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Introduction to quadratic interpolation.
Quadratic interpolation is the process of using a second-order polynomial to make interpolation for a function.
Unlike linear interpolation which we have discussed in the previous post, quadratic interpolation requires the existence of three points.
The first point of the three points has a coordinate of(x0,y0 ), the second point has a coordinate of(x1,y1 ), and the last point has a coordinate of(x2,y2 )
What is the Vandermonde matrix?
After substituting in the polynomial matrix by the value of the different x and y of the given three points, we will have a set of quadratic equations with three unknowns a0,a1, a2.
These equations can be written in a matrix form. The Form of V*X=Y is to be used, where V is the Vandermonde matrix, Xs is the column vector for the coefficients of a0,a1, and a2.y is the column vector of y values for the three points.
How do we derive the expression for the Vandermonde elements?
The Vandermonde matrix is in the case of quadratic polynomials is a(3 x 3) matrix, it can be written in the form of Vi,j =xi-1^j-1, where i is the row number and j is the column number, for instance,, V23=x2-1^j(3-1)=x1^2, V23 is the element in the second row and the third column, will be equal to the second power of x1.
I have written by using that form the different elements of the Vandermonde matrix for quadratic interpolation.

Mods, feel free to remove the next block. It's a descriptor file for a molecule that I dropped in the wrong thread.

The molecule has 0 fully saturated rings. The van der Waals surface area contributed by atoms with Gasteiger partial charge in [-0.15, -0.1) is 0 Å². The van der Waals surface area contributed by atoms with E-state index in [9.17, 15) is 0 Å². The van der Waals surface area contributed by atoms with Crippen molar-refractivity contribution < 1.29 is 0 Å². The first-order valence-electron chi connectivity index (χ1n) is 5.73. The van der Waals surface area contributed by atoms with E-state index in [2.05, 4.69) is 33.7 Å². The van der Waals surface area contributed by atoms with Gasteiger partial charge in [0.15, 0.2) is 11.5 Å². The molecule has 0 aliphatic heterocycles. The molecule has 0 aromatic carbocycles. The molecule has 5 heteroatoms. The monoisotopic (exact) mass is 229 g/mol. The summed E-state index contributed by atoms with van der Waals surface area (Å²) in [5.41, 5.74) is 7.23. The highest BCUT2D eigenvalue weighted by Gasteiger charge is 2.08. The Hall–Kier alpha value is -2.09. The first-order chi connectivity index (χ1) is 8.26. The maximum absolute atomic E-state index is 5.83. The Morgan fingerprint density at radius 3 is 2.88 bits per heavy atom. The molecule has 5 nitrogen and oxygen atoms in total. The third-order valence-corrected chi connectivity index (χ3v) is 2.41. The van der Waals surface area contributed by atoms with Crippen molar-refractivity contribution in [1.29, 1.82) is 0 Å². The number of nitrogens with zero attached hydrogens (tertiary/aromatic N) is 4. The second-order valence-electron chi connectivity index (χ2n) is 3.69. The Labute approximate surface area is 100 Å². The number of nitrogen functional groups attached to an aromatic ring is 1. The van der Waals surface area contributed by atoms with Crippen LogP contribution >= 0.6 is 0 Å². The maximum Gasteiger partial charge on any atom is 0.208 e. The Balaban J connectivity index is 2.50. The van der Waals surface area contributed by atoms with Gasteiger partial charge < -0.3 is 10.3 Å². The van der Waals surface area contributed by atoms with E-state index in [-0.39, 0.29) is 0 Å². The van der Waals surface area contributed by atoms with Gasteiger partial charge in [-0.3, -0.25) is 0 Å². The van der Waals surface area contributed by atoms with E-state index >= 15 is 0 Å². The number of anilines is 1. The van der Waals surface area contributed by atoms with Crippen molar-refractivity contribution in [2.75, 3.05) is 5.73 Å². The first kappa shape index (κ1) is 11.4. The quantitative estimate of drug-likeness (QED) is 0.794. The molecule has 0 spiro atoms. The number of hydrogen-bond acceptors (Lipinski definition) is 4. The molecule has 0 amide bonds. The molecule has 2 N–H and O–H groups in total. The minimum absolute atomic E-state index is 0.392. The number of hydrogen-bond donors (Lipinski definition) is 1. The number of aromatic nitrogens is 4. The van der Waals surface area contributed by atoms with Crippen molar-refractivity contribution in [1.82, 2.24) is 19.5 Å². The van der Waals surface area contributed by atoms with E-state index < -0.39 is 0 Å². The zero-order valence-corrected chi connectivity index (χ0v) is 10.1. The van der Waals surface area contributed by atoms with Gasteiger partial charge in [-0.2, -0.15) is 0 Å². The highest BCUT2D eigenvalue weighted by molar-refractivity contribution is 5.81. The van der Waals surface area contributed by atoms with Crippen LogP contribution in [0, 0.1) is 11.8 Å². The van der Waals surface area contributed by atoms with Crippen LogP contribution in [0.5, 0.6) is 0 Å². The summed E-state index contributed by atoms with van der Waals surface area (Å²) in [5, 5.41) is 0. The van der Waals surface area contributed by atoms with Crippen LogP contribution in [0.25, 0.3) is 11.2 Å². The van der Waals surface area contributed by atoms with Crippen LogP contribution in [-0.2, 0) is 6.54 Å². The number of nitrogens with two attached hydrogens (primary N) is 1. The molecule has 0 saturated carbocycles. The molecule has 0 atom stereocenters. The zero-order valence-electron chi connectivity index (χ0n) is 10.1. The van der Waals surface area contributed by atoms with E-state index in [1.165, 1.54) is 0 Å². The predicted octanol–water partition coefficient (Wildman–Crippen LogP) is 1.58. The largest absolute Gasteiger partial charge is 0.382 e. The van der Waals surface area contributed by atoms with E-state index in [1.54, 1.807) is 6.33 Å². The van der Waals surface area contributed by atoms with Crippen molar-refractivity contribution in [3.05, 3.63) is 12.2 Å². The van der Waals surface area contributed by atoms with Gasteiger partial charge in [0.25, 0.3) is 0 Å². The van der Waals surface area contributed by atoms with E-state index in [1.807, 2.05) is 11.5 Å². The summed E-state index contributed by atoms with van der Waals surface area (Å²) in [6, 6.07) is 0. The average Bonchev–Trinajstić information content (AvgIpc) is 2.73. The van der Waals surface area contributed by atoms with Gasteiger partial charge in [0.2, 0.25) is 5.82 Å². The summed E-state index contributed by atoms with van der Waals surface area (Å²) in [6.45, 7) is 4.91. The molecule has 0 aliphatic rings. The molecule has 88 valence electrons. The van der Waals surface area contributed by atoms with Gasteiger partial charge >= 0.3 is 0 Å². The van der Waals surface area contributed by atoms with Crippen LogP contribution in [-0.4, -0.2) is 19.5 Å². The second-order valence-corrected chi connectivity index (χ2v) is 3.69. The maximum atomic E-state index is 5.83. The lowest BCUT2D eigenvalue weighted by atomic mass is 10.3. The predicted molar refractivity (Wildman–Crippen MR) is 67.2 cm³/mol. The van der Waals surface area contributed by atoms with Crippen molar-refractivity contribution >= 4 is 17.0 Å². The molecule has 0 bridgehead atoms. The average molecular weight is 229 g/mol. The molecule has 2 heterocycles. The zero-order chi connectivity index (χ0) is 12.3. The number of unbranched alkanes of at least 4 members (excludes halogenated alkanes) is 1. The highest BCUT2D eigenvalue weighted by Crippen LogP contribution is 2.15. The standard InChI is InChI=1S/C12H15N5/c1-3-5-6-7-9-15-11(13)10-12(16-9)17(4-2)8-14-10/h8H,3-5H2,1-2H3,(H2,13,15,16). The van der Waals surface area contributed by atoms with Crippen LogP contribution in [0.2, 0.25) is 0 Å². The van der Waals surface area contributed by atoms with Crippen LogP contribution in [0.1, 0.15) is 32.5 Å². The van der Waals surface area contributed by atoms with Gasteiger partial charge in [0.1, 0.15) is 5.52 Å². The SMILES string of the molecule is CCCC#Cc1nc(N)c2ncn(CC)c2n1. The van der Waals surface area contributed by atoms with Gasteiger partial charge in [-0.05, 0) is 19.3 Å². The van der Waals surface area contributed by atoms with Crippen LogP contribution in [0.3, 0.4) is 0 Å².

How to find the determinant value of vandermonde matrix?
To get the determinant value of the matrix, we will let x0=0 by multiplying the second column by x0 then subtract the new result of that multiplication from the third column and place the result in the third column.
This is a continuation of the calculations.
To get the determinant value of the matrix, we will let x0=0 by multiplying the second column by x0, then subtract the new result of that multiplication from the third column and place the result in the third column.
The process will be repeated by the first column by x0, then subtract the new result of that multiplication from the second column and place the result in the second column.
The first row will have two zeros in the second and third columns, while for the second row, there will be a value=0 at the first column. Finally, in the third row, there will be a value=0 in the first column.
The final value of the determinant of the Vandermonde matrix can be found as=(x2-x0)*(x1-x0)*(x2-x1).
The process to get the inverse of Vandermonde matrix.
We want to find out the inverse matrix of Vandermonde, this is done by using co-factors and adjugate.
We will start to estimate the minors of matrix V. The next images will show the process of estimation for the minors of the first, second, and third rows.
These are the values of the minors for the second row of the matrix.
There are the values of the minors for the third row of the matrix.
The step-by-step procedure is shown in the next slide image.
We can form the co-actor matrix, and factor (x2-x1) for the first column & (x2-x0) for the second column, and (x2-x1) from the last column.
To get the inverse of the V- matrix, we will divide the co-factor matrix by the determinant value, which we have estimated earlier. The common factor will be canceled due to that division, and the final result of the inverse matrix can be found.
The final value of the coefficient matrix.
The last step is the multiply the inverse matrix V-1 by the X- matrix to find the value of the factor column vector.
In the end, we have obtained these values, as shown in the last slide image.
This is a link to the pdf file used to illustrate this post.
The next post: Solved problems for quadratic interpolation.